Jimmy John’s and sprouts — again

Remember when Jimmy John’s, the sandwich favored by university faculty department meetings and college students across the U.S., sickened hundreds of people across the U.S linked to raw alfalfa sprouts so they switched to raw clover sprouts and made more people sick?

It’s happened again.

Chris Koger of The Packer reported in late Dec. 2019 that Sprouts Unlimited, Marion, Iowa, is recalling clover sprouts, which have been linked to a cluster of E. coli cases under investigation in Iowa.

The Iowa Department of Inspections and Appeals is investigating the link between the outbreak and the product from Sprouts Unlimited, according to a Dec. 27 recall notice from the company.

The sprouts were shipped to Hy-Vee and Fareway Foods stores, and Jimmy John’s restaurants.

The retail packs in the recall are in pint containers with a blue label on the lid, according to Sprouts Unlimited. The Universal Product Code is 7 32684 00013 6 is on the bottom right side of the label.

The Iowa Department of Inspections and Appeals told Sprouts Unlimited the sprouts are epidemiologically linked to the outbreak. More tests are being conducted to determine the source, according to the recall notice.

We document at least 55 sprout-associated outbreaks occurring worldwide affecting a total of 15,233 people since 1988. A comprehensive table of sprout-related outbreaks can be found here.

Failures in sprouts-related risk communication

Food Control.2012. 10.1016/j.foodcont.2012.08.022

Erdozain, M.S., Allen, K.J., Morley, K.A. and Powell, D.A.


Nutritional and perceived health benefits have contributed to the increasing popularity of raw sprouted seed products. In the past two decades, sprouted seeds have been a recurring food safety concern, with at least 55 documented foodborne outbreaks affecting more than 15,000 people. A compilation of selected publications was used to yield an analysis of the evolving safety and risk communication related to raw sprouts, including microbiological safety, efforts to improve production practices, and effectiveness of communication prior to, during, and after sprout-related outbreaks. Scientific investigation and media coverage of sprout-related outbreaks has led to improved production guidelines and public health enforcement actions, yet continued outbreaks call into question the effectiveness of risk management strategies and producer compliance. Raw sprouts remain a high-risk product and avoidance or thorough cooking are the only ways that consumers can reduce risk; even thorough cooking messages fail to acknowledge the risk of cross-contamination. Risk communication messages have been inconsistent over time with Canadian and U.S. governments finally aligning their messages in the past five years, telling consumers to avoid sprouts. Yet consumer and industry awareness of risk remains low. To minimize health risks linked to the consumption of sprout products, local and national public health agencies, restaurants, retailers and producers need validated, consistent and repeated risk messaging through a variety of sources.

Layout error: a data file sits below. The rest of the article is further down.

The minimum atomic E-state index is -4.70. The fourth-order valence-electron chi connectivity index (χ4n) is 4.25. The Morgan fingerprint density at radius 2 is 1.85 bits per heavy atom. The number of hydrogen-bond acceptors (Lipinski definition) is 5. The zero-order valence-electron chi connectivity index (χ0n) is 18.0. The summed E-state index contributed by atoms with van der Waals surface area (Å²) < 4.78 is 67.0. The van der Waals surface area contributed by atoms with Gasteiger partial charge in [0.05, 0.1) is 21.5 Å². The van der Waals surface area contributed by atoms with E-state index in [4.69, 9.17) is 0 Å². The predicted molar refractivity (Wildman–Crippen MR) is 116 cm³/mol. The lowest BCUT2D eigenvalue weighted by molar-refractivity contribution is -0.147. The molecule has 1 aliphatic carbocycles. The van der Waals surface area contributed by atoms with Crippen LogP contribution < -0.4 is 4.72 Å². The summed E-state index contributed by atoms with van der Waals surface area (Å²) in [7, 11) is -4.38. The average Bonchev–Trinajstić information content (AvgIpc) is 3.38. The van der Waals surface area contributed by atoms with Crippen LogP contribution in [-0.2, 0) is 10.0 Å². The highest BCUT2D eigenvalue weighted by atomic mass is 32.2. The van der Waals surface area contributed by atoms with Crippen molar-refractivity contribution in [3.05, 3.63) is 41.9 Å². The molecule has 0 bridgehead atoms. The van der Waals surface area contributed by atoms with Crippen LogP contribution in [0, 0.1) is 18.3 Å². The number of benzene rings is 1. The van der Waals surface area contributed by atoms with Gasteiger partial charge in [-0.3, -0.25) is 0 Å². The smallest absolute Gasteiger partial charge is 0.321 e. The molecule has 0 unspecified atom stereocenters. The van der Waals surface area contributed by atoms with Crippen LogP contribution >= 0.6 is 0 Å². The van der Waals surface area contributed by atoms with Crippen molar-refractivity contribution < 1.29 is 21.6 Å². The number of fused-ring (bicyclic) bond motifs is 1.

12 sick; good communication can’t cover lousy management; Clover restaurant’s lapses preceded Salmonella outbreak

When a city inspector went to the Clover restaurant in East Cambridge last Friday, she found spoiled cauliflower, hummus, and various salads coming back from food trucks at improper temperatures, and no one on hand to supervise the kitchen staff.

That inspection, sparked by an outbreak of food poisoning among some of Clover’s customers, led the city to shut the restaurant indefinitely, according to a report provided to the Globe. Deborah Kotz writes the chief clover.food.lb.jul.13executive then decided to close the other three restaurants and 10 food trucks in the popular Clover Food Lab chain, which all are supplied by the East Cambridge kitchen.

Twelve cases of salmonella were reported in June and early this month among patrons of Clover’s various locations in Boston, Cambridge, and Brookline.

While the state health department declined to comment, citing its ongoing investigation, Clover CEO Ayr Muir said in an interview that he has received details on half of the people. Those customers had eaten one of two dishes containing pita bread purchased from a supplier, as well as tahini, hummus, and a cucumber tomato salad made by Clover chefs.

Muir acknowledged there were food safety practices with which “we could do a lot better,” but added that he thinks food inspectors frequently note violations at many restaurants. “I think we operate some of the cleanest kitchens in the country,” he said.

Clover has become something of an institution among the health-food set. Its no-frills vegetarian fare attracted a devoted following after it began five years ago with a single food truck near the Massachusetts Institute of Technology, and it grew rapidly. Its website promises locally grown and fresh food — so fresh that they have “no freezers. In the entire company. Not one.”

But Clover has racked up a string of safety lapses, ranging from minor violations such as greasy buildup on equipment, walls, and counters to major infractions such as a failure to provide handwashing facilities to employees in a food truck on Park Street off Boston Common.